Port Elgin, Ont.
The Evangelical Lutheran Church in Canada (ELCIC) may not have the same residential school history that the Anglican Church of Canada does, but its national bishop, Susan Johnson, has committed her church to walking together in partnership with Indigenous Anglicans.
“We’re still trying to figure out what it means for us to be a basically non-Indigenous church in Canada. But [as] Canadian citizens…trying to build reconciliation and relationships with Indigenous people in Canada – What might that look like?” she asked. “We’re trying to figure that out.”
To that end, in a keynote delivered August 20 to the 8th National Anglican Sacred Circle, held here August 16-22, Johnson asked Sacred Circle members to consider whether or not they would be interested in entering into a more intentional relationship with the ELCIC.
“We’d like to request partnership with you, Sacred Circle, and you, Anglican Council of Indigenous Peoples [ACIP], to walk with you on this journey of discovery, and to serve as our helpers and as our advisors…and to make sure we don’t stray onto paths that look more colonial than they should,” said Johnson.
Johnson noted that the Lutheran church in Canada is a church of immigrants, which is why it was not involved in the residential school system. The ELCIC General Convention adopted a resolution on right relationships in 2011, but because there are very few Indigenous people in the Lutheran church itself, Lutherans rarely find themselves meeting or interacting with Indigenous people.
Johnson explained that since the ELCIC and the Anglican Church entered into full communion partnership in 2001, there have been more occasions for interaction. She spoke of how significant the Joint Assembly of the Lutheran and Anglican churches in 2013 was from this perspective.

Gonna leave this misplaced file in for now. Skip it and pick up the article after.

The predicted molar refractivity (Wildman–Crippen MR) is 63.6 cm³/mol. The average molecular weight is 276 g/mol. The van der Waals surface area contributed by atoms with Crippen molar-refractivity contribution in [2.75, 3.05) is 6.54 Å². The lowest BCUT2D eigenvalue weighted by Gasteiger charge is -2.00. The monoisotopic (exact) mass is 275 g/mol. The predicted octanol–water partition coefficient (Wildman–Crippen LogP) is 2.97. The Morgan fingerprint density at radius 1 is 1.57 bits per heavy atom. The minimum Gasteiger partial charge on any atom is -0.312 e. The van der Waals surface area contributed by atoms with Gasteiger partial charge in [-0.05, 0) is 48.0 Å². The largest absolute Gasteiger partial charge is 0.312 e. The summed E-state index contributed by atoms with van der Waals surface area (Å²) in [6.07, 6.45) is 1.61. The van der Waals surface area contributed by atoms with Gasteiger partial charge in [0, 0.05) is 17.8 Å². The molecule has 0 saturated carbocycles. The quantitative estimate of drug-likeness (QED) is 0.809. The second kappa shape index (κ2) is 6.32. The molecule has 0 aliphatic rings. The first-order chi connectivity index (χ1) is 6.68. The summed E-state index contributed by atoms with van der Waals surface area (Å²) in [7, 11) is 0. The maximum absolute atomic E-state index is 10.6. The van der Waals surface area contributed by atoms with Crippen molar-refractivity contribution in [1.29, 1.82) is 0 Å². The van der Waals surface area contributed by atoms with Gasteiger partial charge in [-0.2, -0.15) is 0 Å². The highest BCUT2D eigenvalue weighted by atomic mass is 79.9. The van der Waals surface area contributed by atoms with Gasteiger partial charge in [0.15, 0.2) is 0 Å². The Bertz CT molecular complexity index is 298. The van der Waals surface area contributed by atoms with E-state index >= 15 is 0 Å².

“For [Lutherans], that was the first time to listen to and to meet Indigenous people. And that’s just the reality of my church,” she said. “There are many places in Canada where Indigenous and non-Indigenous people don’t cross paths very easily, that meant that was a huge, huge thing for us. It really helped my people recognize how important it is to listen to you about working on this path toward reconciliation.”
Johnson also noted that closer relations with Indigenous peoples should be an integral part of her church’s commitment to fight poverty and climate change.
“In Canada you cannot separate discussions about poverty or discussions about climate change without also talking about Indigenous rights,” she said. “Those three issues, in Canada, are inseparable at this point.”
Johnson’s speech was received with applause, but no public discussion of what partnership would mean has taken place just yet. Rather, the bishop encouraged ACIP and Sacred Circle to take their time and consider whether or not such a partnership would be of interest to them at this time.